Here's how Robert Mueller's testimony before Congress will work

Mueller has agreed to testify before the House in July, but there are conditions, according to a congressional aide with knowledge of the arrangement.
Image: Special Counsel Robert Mueller speaks at the Department of Justice on May 29, 2019.
Then-special counsel Robert Mueller speaks at the Justice Department on May 29, 2019.Carolyn Kaster / AP file

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By Julia Ainsley

WASHINGTON — After months of negotiations, former special counsel Robert Mueller has agreed to testify before the House Intelligence and Judiciary committees on July 17, but his willingness still comes with some parameters, according to a congressional aide with knowledge of the arrangement with Mueller’s office.

There will be two open sessions with Mueller and two closed sessions with his staff.

The House Judiciary Committee will have to choose which of its members are able to ask Mueller questions during its open session. Unlike the House Permanent Select Committee on Intelligence, the Judiciary Committee is quite large, almost double in size, so only 22 of its 41 members will be able to ask questions during the open session, the aide said.

The details of the agreement between the committees and Mueller’s office are still being worked out, a second congressional aide said, and could still change.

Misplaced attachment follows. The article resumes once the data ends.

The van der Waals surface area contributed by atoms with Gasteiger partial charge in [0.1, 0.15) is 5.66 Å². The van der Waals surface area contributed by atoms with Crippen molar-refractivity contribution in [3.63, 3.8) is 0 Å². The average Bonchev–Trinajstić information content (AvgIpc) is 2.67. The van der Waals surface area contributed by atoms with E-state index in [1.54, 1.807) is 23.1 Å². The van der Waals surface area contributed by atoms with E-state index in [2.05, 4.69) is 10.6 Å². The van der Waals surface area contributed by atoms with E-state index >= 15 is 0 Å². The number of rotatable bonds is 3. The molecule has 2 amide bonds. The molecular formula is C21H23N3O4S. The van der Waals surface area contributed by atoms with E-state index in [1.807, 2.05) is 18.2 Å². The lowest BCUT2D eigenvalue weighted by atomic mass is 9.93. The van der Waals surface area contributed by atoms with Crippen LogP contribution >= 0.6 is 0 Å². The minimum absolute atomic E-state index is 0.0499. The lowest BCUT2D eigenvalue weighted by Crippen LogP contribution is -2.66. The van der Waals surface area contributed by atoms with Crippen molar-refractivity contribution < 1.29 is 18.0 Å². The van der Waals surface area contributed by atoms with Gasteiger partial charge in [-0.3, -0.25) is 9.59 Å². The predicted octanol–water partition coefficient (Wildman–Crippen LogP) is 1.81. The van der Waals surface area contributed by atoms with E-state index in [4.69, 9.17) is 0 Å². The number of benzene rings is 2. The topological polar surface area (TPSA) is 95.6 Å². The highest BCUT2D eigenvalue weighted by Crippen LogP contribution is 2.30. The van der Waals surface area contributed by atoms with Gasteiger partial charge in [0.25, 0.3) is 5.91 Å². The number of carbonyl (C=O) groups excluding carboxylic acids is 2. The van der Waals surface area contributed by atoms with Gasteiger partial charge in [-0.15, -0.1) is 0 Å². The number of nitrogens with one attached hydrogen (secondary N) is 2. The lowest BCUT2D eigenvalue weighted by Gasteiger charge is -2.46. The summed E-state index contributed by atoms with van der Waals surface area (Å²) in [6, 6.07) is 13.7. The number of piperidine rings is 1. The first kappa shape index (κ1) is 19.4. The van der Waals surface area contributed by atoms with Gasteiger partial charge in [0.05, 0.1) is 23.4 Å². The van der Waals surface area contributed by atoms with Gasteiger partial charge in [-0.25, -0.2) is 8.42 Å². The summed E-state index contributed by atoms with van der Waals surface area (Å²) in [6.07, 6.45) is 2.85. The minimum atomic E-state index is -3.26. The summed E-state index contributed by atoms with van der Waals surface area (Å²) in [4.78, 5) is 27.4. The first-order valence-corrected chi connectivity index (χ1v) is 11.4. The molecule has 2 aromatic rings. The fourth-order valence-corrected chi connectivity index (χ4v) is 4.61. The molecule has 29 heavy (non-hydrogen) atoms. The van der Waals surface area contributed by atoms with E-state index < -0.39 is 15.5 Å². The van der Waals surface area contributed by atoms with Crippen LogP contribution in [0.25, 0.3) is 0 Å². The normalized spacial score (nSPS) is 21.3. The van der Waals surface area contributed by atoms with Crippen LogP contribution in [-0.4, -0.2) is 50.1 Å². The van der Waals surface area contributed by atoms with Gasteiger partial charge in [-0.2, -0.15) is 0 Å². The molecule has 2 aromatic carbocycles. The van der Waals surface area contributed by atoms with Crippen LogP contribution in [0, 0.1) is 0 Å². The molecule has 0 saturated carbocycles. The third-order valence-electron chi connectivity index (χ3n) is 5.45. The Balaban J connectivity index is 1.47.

Judiciary Committee members who do not get to ask questions of Mueller will still be able to attend a closed session with Mueller’s staff following the open testimony, where they will be able to ask about material that was redacted from the public eye.

Each member of the Intelligence Committee will be able to ask Mueller questions for five minutes in the open session before following up in a similar closed session.

In the closed sessions, the Intelligence Committee will have access to the unredacted version of volume I of the Mueller report, which focuses on the question of collusion and conspiracy with the Russian government, while the Judiciary Committee will have access to the unredacted version of volume II, which focuses on obstruction of justice.

Neither committee will have access to any information that is redacted for purposes of protecting information provided to the grand jury.

There will be no transcript of the closed session of the House Intelligence Committee, but there will likely be a transcript of the session with the House Judiciary Committee.

The first congressional aide said members of both committees will not be restricted in what they can ask Mueller, but they do expect he will largely stick to the information he provided in the report.

The committees did not immediately respond to requests for comment.